Paypal’s spending limit makes no sense

PayPal’s limit of $10,000 makes not sense. Over many years, I bought things with PayPal using my credit card. Now that I have spent this much, you would think this would make me a preferred customer or something like that. Quite the contrary. In PayPal’s alternate universe, somehow this makes me less trustworthy. They want me to “get verified.” This involves giving them my bank account number or signing up for one of their credit cards. Now why would I give PayPal my bank account number? They have no legitimate business reason to need it. They have always gotten their money from my credit card. And I certainly don’t need a credit card from them. The one I have is just fine thank you.

This bizarre business practice of extorting your bank account number should be illegal. Do you really trust them to keep it safe? Of course not!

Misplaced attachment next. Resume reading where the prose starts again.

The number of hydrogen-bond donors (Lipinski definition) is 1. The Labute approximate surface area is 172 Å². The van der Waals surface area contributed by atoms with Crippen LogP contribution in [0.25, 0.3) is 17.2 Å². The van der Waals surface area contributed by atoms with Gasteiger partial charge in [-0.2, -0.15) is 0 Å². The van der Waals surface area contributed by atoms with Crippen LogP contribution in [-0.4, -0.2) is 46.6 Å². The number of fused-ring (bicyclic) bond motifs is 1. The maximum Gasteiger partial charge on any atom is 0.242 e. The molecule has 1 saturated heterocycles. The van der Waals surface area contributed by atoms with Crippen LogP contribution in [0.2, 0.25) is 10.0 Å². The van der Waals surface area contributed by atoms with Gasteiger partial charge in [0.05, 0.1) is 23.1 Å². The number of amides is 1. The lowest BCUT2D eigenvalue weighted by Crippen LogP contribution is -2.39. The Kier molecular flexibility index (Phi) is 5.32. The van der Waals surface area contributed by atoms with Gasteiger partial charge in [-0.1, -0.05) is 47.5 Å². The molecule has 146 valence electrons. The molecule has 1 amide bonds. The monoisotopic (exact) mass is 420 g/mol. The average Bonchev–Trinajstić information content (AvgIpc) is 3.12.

Posted: April 26, 2013 at 6:02 pm


One Response to Paypal’s spending limit makes no sense

  1. Sarah says:

    I know, I know!!! What pisses me off is sometimes people only accept paypal, so I had an account for that. After $10,000 too, Paypal told me I needed to “verify” my account too by providing a bank account. Why? If I have successfully paid with no trouble with my credit card why do I need to “verify” my account. So I open a new Paypal account with a new credit card, eventually that one reaches some max amount they choose and again they want my bank account info. Sellers will say “you don’t need a paypal account to make this purchase, you can use your credit card.” But, guess what, when you attempt to use your credit card it gets declined because it is linked to an unverified Paypal account already. It makes me, the buyer, look shady. Like why can’t you make this purchase???

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